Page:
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The Ball Is in Their Court

StreetSquash high school students take a break at the SL Green StreetSquash Community Center. (Photo by Ben Collier.)

Richard Polsky, M.A.T.'56, has long known that keeping the attention of kids isn't always easy. He first saw it as a middle school teacher in Long Island, just after he graduated from the Ed School, then again as a staff member at the Children's Television Workshop, where he used a machine called the Distracter to monitor whether preschoolers watching test versions of what would become Sesame Street were focused. These days, he sees it with the students he tutors twice a week at the Harlem-based nonprofit that his son, George, started a dozen years ago.

But this time, Polsky has something on his side: squash. Not the vegetable, but the high-speed racquet game played with a hollow rubber ball. His son's nonprofit, StreetSquash, not only helps students with schoolwork, but it also teaches them a game that allows them to channel all of their teenage energy. And it's intense. The students join the program in the sixth grade and commit for the entire academic year, for three days a week after school (academic tutoring and squash practice) and for a few hours every Saturday (more squash or community service and tutoring, if needed). Most of the 160 students stay with the program until they graduate seven years later.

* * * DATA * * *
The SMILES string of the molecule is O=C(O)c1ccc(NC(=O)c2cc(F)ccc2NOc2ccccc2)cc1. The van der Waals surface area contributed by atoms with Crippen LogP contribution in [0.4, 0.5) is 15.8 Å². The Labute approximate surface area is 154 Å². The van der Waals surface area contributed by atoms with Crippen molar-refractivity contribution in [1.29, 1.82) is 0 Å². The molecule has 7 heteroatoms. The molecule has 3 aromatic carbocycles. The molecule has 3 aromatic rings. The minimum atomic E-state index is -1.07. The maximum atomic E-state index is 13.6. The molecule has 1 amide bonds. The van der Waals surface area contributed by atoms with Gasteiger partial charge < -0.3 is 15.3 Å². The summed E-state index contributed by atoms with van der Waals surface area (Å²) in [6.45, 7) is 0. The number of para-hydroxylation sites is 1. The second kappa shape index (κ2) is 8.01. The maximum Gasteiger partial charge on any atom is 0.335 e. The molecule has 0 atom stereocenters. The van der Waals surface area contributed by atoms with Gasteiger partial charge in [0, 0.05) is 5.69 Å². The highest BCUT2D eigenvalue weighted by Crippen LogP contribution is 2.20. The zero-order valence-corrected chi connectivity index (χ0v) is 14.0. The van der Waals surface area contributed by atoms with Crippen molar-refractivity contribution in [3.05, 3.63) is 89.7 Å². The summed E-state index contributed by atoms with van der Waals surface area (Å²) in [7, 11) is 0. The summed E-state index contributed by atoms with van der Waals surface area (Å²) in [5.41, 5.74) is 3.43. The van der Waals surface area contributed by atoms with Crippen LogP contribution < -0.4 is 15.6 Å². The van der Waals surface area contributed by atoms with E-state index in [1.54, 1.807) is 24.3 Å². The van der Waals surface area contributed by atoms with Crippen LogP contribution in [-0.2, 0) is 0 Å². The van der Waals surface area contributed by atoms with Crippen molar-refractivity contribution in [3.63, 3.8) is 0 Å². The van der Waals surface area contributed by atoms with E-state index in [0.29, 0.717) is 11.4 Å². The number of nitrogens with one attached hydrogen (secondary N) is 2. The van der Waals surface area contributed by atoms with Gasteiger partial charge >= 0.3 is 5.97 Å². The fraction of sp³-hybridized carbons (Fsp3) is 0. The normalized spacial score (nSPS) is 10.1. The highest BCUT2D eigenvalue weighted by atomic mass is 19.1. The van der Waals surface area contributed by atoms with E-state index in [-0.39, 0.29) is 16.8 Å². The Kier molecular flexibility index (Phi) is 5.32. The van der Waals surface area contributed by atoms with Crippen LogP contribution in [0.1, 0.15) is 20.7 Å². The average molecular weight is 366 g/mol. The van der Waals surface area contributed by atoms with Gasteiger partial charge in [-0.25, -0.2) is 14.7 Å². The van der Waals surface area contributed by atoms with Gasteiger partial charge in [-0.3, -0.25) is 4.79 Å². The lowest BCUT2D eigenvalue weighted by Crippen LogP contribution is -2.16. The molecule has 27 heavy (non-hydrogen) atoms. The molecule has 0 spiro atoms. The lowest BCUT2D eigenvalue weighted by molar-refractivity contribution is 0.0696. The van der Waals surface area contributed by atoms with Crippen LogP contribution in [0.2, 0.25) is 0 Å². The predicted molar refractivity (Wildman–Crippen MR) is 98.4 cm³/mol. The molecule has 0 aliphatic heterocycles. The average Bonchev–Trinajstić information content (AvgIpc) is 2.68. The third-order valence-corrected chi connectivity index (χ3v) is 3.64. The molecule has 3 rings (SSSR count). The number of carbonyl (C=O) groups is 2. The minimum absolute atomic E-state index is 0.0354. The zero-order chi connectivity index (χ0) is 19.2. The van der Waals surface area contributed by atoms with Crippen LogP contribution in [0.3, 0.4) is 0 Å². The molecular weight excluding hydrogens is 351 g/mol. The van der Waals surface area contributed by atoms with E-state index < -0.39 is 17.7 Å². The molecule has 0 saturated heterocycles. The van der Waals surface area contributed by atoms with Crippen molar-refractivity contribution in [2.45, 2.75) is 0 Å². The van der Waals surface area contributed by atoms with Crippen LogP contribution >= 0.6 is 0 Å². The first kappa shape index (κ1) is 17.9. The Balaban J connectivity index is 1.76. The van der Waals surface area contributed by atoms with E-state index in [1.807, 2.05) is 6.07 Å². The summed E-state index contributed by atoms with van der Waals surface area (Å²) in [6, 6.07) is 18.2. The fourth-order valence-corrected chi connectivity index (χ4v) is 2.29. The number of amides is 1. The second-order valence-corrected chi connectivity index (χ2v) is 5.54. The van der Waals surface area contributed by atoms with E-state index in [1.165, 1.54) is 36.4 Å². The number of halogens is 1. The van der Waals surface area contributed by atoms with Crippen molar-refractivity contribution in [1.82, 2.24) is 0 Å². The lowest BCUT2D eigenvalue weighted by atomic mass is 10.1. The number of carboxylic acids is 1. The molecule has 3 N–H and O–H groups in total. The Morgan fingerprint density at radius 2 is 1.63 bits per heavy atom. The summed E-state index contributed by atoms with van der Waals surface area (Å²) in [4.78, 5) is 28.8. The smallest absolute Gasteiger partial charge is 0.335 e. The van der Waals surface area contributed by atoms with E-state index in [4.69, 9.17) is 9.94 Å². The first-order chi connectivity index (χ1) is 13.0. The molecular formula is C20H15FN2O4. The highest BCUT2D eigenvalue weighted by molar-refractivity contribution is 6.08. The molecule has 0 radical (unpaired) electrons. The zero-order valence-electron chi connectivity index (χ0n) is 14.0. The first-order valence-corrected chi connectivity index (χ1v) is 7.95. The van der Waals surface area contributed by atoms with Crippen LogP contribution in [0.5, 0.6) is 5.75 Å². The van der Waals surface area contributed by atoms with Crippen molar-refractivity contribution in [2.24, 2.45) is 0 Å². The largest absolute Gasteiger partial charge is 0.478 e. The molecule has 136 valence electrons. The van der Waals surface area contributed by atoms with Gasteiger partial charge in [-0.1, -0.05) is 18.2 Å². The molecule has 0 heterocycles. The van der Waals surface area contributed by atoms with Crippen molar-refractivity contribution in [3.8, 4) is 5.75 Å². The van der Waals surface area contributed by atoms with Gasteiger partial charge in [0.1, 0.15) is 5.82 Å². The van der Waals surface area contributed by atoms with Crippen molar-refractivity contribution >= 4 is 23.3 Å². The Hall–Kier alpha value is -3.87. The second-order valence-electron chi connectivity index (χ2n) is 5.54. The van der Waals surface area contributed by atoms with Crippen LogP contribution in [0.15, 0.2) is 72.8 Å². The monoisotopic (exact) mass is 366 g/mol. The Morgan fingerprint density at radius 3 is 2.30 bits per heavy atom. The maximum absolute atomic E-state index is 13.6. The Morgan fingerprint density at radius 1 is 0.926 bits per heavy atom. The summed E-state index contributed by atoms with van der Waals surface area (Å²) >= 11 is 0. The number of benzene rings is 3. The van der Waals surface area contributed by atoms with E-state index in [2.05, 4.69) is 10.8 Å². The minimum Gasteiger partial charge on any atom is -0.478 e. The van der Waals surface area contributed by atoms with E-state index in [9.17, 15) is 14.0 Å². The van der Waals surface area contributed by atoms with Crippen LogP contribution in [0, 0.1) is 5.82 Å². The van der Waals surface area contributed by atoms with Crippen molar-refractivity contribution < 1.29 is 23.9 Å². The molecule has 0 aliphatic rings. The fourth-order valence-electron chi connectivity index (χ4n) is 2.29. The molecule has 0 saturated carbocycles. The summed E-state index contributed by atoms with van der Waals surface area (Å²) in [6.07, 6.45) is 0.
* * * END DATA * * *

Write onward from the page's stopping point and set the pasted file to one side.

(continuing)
StreetSquash also helps students get into college, starting with paid tutors and volunteers like Polsky, who help students with homework every week. Volunteers are also assigned a 12th-grader to closely mentor for the year.

"I tell him or her, 'If I'm working with you, we're going to be successful,'" says Polsky of his mentee. "You have to let them know what excellence is. At StreetSquash, every kid who wants to go to college goes." So far, every student who has completed the program has graduated from high school and has gone on to college.

Starting in ninth grade, students also get help figuring out which colleges are the best fit, and then learn how to apply, meet deadlines, and write the all-important essay. They practice for the PSAT and SAT. By senior year, in addition to being assigned a mentor, students get targeted college help from the staff.

"We help them go on interviews, prepare for open houses, and fill out financial aid paperwork. Everything from start to finish," says Sareen Pearl, Ed.M.'07, director of StreetSquash's College Prep Program. And "finish" doesn't mean help ends after the students graduate from the program.

"Staff from our Alumni Outreach Program make regular calls to students once they're in college, visit them on campus, help them find jobs at school, and help them navigate the school's resources," says Pearl. "Early on, we found that so many students were underprepared and struggled once they got to college. We asked, 'Why are we doing all of this — helping them get to college — if they're not able to complete their education?'" To date, about 85 percent of StreetSquash alumni are still in college or have graduated.

And it's this education that really matters, says George Polsky, who modeled StreetSquash on SquashBusters, a similar program started a few years earlier in Boston by another Harvard alum, Gregory Zaff, whom he met in 1997 when the two were involved with the U.S. squash team at the Maccabiah Games.

"Whether or not a student can hit a great forehand isn't important. Whether or not a kid ends up being a great squash player doesn't really matter," he says. "What matters is getting a great education."